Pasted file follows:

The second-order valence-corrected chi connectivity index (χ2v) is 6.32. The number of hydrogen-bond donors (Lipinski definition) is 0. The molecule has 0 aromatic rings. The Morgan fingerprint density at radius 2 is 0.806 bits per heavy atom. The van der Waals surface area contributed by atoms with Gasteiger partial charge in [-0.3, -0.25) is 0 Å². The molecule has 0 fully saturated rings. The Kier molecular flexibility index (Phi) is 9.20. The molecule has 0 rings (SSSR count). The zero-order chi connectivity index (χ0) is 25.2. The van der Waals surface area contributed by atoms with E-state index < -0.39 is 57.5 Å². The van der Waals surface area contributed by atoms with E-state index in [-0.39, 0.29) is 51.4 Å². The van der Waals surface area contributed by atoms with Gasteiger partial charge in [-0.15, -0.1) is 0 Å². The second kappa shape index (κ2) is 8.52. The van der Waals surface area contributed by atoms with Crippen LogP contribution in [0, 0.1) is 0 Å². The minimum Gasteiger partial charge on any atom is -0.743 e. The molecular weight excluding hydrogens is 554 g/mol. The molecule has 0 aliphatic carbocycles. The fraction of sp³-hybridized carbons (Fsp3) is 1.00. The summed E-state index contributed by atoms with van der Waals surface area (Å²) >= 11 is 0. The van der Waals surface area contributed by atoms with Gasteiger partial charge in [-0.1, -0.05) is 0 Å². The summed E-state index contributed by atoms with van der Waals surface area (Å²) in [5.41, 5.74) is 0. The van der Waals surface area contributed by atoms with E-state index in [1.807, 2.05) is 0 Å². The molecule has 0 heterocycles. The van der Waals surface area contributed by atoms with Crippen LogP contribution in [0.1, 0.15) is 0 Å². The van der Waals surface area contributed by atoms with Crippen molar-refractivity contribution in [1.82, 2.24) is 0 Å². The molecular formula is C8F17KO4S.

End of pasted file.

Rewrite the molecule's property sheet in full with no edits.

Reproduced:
The second-order valence-corrected chi connectivity index (χ2v) is 6.32. The number of hydrogen-bond donors (Lipinski definition) is 0. The molecule has 0 aromatic rings. The Morgan fingerprint density at radius 2 is 0.806 bits per heavy atom. The van der Waals surface area contributed by atoms with Gasteiger partial charge in [-0.3, -0.25) is 0 Å². The molecule has 0 fully saturated rings. The Kier molecular flexibility index (Phi) is 9.20. The molecule has 0 rings (SSSR count). The zero-order chi connectivity index (χ0) is 25.2. The van der Waals surface area contributed by atoms with E-state index < -0.39 is 57.5 Å². The van der Waals surface area contributed by atoms with E-state index in [-0.39, 0.29) is 51.4 Å². The van der Waals surface area contributed by atoms with Gasteiger partial charge in [-0.15, -0.1) is 0 Å². The second kappa shape index (κ2) is 8.52. The van der Waals surface area contributed by atoms with Crippen LogP contribution in [0, 0.1) is 0 Å². The minimum Gasteiger partial charge on any atom is -0.743 e. The molecular weight excluding hydrogens is 554 g/mol. The molecule has 0 aliphatic carbocycles. The fraction of sp³-hybridized carbons (Fsp3) is 1.00. The summed E-state index contributed by atoms with van der Waals surface area (Å²) >= 11 is 0. The van der Waals surface area contributed by atoms with Gasteiger partial charge in [-0.1, -0.05) is 0 Å². The summed E-state index contributed by atoms with van der Waals surface area (Å²) in [5.41, 5.74) is 0. The van der Waals surface area contributed by atoms with E-state index in [1.807, 2.05) is 0 Å². The molecule has 0 heterocycles. The van der Waals surface area contributed by atoms with Crippen LogP contribution in [0.1, 0.15) is 0 Å². The van der Waals surface area contributed by atoms with Crippen molar-refractivity contribution in [1.82, 2.24) is 0 Å². The molecular formula is C8F17KO4S.